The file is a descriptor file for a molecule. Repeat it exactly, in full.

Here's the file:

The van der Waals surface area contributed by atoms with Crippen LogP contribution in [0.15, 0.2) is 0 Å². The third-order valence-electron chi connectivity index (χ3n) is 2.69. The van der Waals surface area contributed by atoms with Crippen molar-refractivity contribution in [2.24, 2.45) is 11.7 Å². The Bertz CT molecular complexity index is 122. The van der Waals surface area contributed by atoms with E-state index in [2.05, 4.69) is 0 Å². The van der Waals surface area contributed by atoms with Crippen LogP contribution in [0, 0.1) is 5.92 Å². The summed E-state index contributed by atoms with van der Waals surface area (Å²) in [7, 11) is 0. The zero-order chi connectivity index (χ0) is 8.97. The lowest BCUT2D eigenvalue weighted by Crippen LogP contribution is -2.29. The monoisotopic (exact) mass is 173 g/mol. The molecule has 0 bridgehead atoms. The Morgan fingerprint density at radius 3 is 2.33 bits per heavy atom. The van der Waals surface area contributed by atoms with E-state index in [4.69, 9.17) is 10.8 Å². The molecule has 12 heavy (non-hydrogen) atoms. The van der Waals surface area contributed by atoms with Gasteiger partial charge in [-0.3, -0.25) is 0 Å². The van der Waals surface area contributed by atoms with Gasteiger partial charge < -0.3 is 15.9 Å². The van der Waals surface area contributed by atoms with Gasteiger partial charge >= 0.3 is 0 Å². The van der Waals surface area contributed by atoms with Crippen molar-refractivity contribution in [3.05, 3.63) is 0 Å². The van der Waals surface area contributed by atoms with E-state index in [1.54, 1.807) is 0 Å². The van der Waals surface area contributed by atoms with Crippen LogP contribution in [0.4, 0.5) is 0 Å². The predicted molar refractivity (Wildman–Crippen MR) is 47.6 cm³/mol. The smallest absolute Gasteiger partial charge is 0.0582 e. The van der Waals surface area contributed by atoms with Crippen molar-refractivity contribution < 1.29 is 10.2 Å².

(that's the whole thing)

The van der Waals surface area contributed by atoms with Crippen LogP contribution in [0.15, 0.2) is 0 Å². The third-order valence-electron chi connectivity index (χ3n) is 2.69. The van der Waals surface area contributed by atoms with Crippen molar-refractivity contribution in [2.24, 2.45) is 11.7 Å². The Bertz CT molecular complexity index is 122. The van der Waals surface area contributed by atoms with E-state index in [2.05, 4.69) is 0 Å². The van der Waals surface area contributed by atoms with Crippen LogP contribution in [0, 0.1) is 5.92 Å². The summed E-state index contributed by atoms with van der Waals surface area (Å²) in [7, 11) is 0. The zero-order chi connectivity index (χ0) is 8.97. The lowest BCUT2D eigenvalue weighted by Crippen LogP contribution is -2.29. The monoisotopic (exact) mass is 173 g/mol. The molecule has 0 bridgehead atoms. The Morgan fingerprint density at radius 3 is 2.33 bits per heavy atom. The van der Waals surface area contributed by atoms with E-state index in [4.69, 9.17) is 10.8 Å². The molecule has 12 heavy (non-hydrogen) atoms. The van der Waals surface area contributed by atoms with Gasteiger partial charge in [-0.3, -0.25) is 0 Å². The van der Waals surface area contributed by atoms with Gasteiger partial charge < -0.3 is 15.9 Å². The van der Waals surface area contributed by atoms with Gasteiger partial charge >= 0.3 is 0 Å². The van der Waals surface area contributed by atoms with Crippen molar-refractivity contribution in [3.05, 3.63) is 0 Å². The van der Waals surface area contributed by atoms with E-state index in [1.54, 1.807) is 0 Å². The van der Waals surface area contributed by atoms with Crippen LogP contribution in [0.4, 0.5) is 0 Å². The predicted molar refractivity (Wildman–Crippen MR) is 47.6 cm³/mol. The smallest absolute Gasteiger partial charge is 0.0582 e. The van der Waals surface area contributed by atoms with Crippen molar-refractivity contribution < 1.29 is 10.2 Å².